(JTA) — Who owns the country’s oldest synagogue? Not our problem, said the U.S. Supreme Court.
The high court on Monday declined to take up the case that gave control of the Newport, Rhode Island-based Touro Synagogue building and its pricey artifacts to a similarly historic congregation in Manhattan.
As a result, Shearith Israel, the oldest Jewish congregation in the country, maintains control over Touro and its $7.4 million silver Torah ornaments, called rimonim.
Touro was founded in Newport in the 18th century by a Sephardic Jewish community whose numbers declined over the years. Shearith Israel, a Sephardic congregation that was established in 1654 and has worshipped at various sites in Manhattan, has served as trustee of the Touro Synagogue since the early 19th century.
A separate congregation, Jeshuat Israel, founded in 1881 as Ashkenazi immigrants began flooding America from Eastern Europe, has worshipped at Touro for more than a century.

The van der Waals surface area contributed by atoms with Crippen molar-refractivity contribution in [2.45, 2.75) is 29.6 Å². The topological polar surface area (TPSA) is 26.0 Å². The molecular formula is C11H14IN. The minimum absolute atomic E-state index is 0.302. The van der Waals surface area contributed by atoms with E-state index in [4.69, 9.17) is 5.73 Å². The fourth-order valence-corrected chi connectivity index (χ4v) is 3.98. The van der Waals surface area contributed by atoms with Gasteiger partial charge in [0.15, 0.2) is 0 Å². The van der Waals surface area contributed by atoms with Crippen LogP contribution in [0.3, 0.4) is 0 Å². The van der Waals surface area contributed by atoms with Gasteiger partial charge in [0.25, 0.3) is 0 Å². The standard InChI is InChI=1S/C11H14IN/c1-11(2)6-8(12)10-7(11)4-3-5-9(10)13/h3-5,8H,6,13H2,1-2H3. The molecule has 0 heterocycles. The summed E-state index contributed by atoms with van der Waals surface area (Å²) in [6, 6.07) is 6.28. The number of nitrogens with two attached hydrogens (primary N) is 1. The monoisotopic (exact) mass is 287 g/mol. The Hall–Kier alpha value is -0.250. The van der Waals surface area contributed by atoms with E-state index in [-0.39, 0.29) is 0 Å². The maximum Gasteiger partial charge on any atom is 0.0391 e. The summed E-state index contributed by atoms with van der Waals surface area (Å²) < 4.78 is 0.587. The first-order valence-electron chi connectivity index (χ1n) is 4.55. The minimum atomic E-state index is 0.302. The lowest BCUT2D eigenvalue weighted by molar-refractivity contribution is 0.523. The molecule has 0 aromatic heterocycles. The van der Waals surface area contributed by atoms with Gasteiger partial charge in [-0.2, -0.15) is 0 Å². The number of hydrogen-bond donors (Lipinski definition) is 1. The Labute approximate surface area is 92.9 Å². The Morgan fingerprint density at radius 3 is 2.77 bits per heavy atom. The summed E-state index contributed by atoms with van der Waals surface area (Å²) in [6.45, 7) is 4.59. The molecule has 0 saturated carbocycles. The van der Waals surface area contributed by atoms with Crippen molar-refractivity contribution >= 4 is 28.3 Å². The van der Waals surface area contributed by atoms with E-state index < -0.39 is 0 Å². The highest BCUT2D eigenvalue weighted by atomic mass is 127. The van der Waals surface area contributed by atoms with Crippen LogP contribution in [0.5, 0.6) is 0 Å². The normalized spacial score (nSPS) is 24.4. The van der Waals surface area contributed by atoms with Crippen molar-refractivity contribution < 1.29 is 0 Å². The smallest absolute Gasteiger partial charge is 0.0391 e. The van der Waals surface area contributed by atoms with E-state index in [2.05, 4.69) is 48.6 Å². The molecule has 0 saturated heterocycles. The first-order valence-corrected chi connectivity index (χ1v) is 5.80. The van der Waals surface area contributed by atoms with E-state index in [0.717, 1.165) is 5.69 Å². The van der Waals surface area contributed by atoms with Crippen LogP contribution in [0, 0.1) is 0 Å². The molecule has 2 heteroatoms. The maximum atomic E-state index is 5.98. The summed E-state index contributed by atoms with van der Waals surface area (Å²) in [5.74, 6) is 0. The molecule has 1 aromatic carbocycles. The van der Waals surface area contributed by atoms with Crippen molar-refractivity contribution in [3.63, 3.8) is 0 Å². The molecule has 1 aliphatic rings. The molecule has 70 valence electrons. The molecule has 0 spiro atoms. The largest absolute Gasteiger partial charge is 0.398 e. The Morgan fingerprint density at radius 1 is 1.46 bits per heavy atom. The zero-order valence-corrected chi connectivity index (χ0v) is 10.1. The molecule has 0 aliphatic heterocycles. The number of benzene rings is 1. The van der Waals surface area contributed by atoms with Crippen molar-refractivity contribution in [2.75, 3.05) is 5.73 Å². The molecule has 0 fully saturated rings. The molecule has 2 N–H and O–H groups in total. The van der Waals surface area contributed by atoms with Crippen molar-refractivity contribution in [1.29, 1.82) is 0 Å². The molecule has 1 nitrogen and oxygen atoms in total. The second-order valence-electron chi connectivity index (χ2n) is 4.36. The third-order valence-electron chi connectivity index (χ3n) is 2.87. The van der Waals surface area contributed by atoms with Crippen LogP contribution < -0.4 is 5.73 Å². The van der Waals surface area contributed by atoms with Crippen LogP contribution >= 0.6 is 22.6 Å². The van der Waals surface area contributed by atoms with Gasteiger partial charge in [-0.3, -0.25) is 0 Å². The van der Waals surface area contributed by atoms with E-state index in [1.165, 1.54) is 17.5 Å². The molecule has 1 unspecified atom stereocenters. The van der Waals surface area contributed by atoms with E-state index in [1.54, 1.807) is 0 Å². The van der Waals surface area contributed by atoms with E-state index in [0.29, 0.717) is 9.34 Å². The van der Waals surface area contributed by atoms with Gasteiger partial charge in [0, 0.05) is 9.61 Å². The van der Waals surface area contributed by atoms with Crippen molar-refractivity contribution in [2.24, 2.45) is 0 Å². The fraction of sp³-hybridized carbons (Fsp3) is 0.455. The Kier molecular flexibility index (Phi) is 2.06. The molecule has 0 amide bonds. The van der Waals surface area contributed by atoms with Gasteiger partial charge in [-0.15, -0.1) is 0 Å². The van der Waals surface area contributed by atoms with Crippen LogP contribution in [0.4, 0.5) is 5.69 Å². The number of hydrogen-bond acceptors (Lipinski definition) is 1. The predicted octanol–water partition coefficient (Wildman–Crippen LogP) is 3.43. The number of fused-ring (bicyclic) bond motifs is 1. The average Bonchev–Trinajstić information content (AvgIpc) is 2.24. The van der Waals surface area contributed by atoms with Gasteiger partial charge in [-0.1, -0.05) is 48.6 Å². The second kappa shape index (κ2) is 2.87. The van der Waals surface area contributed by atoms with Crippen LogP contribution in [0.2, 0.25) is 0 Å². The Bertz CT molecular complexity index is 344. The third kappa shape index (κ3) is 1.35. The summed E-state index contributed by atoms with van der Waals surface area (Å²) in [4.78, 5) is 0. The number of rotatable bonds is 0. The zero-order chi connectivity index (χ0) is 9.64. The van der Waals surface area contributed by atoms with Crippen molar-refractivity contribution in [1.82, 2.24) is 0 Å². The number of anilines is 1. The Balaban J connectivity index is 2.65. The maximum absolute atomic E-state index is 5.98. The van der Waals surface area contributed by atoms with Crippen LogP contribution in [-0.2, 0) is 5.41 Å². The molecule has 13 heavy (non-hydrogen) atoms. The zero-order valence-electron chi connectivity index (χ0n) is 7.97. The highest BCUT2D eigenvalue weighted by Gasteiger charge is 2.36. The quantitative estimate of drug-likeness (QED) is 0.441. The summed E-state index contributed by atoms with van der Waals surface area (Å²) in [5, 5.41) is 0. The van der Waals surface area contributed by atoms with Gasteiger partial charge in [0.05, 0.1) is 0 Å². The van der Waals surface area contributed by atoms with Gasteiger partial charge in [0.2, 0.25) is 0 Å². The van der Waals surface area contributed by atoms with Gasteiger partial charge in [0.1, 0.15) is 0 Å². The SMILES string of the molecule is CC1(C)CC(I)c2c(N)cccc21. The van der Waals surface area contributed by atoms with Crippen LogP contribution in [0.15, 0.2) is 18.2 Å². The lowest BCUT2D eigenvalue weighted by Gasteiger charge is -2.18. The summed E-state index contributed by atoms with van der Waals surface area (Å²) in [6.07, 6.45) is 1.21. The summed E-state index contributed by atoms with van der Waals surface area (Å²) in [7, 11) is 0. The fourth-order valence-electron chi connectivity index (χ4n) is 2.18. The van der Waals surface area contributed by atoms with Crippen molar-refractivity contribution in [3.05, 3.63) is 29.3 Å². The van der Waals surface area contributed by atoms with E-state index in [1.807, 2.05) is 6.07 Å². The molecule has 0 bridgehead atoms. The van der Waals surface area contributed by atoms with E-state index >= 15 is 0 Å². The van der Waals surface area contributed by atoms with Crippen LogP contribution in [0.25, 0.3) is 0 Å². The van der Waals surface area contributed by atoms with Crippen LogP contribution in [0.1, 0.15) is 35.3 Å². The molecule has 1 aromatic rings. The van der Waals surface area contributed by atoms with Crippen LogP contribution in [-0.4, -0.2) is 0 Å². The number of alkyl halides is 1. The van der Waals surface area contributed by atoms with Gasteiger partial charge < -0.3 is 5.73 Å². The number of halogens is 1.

The current dispute began in 2012 when Jeshuat, which still holds regular services at Touro, attempted to sell one set of the silver ornaments. It hoped to establish an endowment to maintain a rabbi and care for the building, which was designated a national historic site in 1946. Shearith Israel sued to stop the sale and threatened to replace Jeshuat with another tenant.
In August 2017, the Boston Court of Appeals ruled in favor of giving Shearith Israel, often called The Spanish and Portuguese Synagogue, control of the 250-year-old Touro.
That decision also gave the Manhattan synagogue ownership of the historic rimonim that Jeshuat Israel had hoped to sell. Jeshuat had argued that a lower federal court had contravened Rhode Island law in deciding for Shearith.